Habitat for Humanity dedicates house built by Catawba, Livingstone students
SALISBURY — For twins Janae and Janelle, it was a great way to mark their seventh birthday.
For Catawba and Livingstone colleges, it was a beautiful, sunny day to celebrate collaboration, service and community.
Habitat for Humanity of Rowan County dedicated its 129th house Monday afternoon. This one proved somewhat different than many of the others because it brought together the students of Salisbury’s two four-year colleges to build a house for a mother and her five daughters.
Livingstone College President Jimmy Jenkins said he is proud of the students of both schools, describing the dedication as “humbling, to say the least.” He also quoted a Bible passage in which God says, “If you love me, take care of my sheep.”
Brien Lewis, president of Catawba College, echoed the strong sentiment about service expressed by Jenkins and said he was thrilled at the opportunity presented for the schools to collaborate “on something so tangible.”
Lewis said the words of “scholarship,” “character,” “culture” and “service” on the Catawba College seal are all embodied in this house, which is painted sky blue with burgundy shutters.
The new home sits at the corner of South Martin Luther King Jr. Avenue and Old Concord Road (South Long Street), diagonally across from the House of Prayer for All People.
Azende King, student government president at Livingstone, said the project was “a marvelous thing for the colleges to give back” to the family and community at large.
“We had such an amazing time putting this home together,” added Jordan Darrisaw, one of the Catawba student volunteers.
He said the schools working together maybe helped break some stereotypes.
“It’s an honor to be here,” Darrisaw said.
It turned out Catawba and Livingstone students were not alone on the project. Staff, faculty and alumni from both schools pitched in, as did some Pfeiffer University students from nearby Misenheimer.
The students worked mostly on weekends and, yes, there has been plenty of rain, even snow, since this whole project started in October.
This is the first Habitat for Humanity house dedicated in Rowan County that hasn’t been finished and isn’t ready to be moved in, Executive Director Coleman Emerson said.
The dedication had to happen Monday for the 1,300-square-foot, four-bedroom, two-bathroom house because of upcoming spring breaks in separate weeks for Catawba and Livingstone.
Plus, the rainy weather made it impossible to hit the target occupancy date. Emerson said the move-in day for Nyesha Patterson and her girls is March 18.
“It’s hard to remember the weekends that were dry,” said Johnathon Boles, associate director of the Lilly Center for Vocation & Values and the project manager on Catawba College’s end.
His Livingstone counterpart was Christian Reeves, assistant director of career and professional development.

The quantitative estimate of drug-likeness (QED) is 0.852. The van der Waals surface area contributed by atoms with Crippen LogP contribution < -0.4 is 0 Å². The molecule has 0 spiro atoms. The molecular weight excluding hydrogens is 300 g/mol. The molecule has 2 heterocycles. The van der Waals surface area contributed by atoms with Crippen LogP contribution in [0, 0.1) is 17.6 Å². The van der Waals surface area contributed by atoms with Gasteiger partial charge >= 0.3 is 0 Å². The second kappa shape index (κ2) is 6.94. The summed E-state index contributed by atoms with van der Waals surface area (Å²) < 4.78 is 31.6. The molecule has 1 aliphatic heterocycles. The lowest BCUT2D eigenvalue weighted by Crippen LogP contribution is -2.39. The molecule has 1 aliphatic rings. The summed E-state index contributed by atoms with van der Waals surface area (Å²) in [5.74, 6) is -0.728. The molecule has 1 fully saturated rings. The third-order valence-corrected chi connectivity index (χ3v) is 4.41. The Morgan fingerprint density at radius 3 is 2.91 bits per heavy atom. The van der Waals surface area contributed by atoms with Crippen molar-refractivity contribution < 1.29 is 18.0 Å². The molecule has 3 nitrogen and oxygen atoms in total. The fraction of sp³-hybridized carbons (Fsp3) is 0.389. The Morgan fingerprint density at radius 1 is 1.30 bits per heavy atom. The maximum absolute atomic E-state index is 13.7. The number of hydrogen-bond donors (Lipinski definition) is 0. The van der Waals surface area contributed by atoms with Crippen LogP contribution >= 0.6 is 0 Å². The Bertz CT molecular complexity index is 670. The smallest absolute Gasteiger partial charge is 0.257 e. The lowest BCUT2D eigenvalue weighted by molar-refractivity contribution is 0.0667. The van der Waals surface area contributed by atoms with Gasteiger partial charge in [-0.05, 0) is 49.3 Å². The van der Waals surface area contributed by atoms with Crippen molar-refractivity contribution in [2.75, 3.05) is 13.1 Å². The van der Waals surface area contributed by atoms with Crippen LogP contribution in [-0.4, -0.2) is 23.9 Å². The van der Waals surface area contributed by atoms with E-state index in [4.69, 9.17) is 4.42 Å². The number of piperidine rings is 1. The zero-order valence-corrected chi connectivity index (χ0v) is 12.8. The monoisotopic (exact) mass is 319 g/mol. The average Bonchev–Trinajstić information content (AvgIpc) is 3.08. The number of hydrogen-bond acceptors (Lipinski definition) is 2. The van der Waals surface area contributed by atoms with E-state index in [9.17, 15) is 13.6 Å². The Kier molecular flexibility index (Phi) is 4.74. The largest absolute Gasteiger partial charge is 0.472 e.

As always, the family for whom the house was built also put in hours, shoulder-to-shoulder with the college students.
Nyesha Patterson’s daughters include Shiyonna Patterson, 16, who attends Salisbury High; Michaela Hatchett, 12, a sixth-grader at Knox Middle School; Janae and Janelle Spangler, both 7, who are in the first grade at Isenberg Elementary; and Samara Spangler, 4, who attends the Head Start program at the former J.C. Price High.
In brief remarks, Nyesha Patterson thanked both colleges. and praised the dedication displayed by Boles. “It was a very learning experience. I appreciate it all,” she said.
As part of the ceremony, Michaela Hatchett read a passage of Scripture, and the crowd, keeping their shoes dry and clean on a newly poured driveway, sang “Happy Birthday” to the 7-year-old twins.
As is the standard practice at a Habitat house dedication, Emerson presented Nyesha Patterson with a Bible, meant to symbolize the first gift given for the new home.
In his benediction, longtime Habitat board member Pete Teague said every house dedication is a special occasion for what it represents.
Terri Stevenson, associate vice president of student affairs and student engagement at Livingstone, also sits on the Habitat for Humanity board of directors.
Stevenson served as the family support person between Habitat and Nyesha Patterson, and Stevenson kept track of the required hours Nyesha had to work on the construction of her home.
Patterson fulfilled her obligation even though over the holidays she was putting in long hours with Federal Express, Stevenson said.
“That was an amazing thing,” Stevenson added.
Students and other representatives of Catawba, Livingstone and Pfeiffer toured the inside of the home after Monday’s dedication.
Contact Mark Wineka at 704-797-4263.
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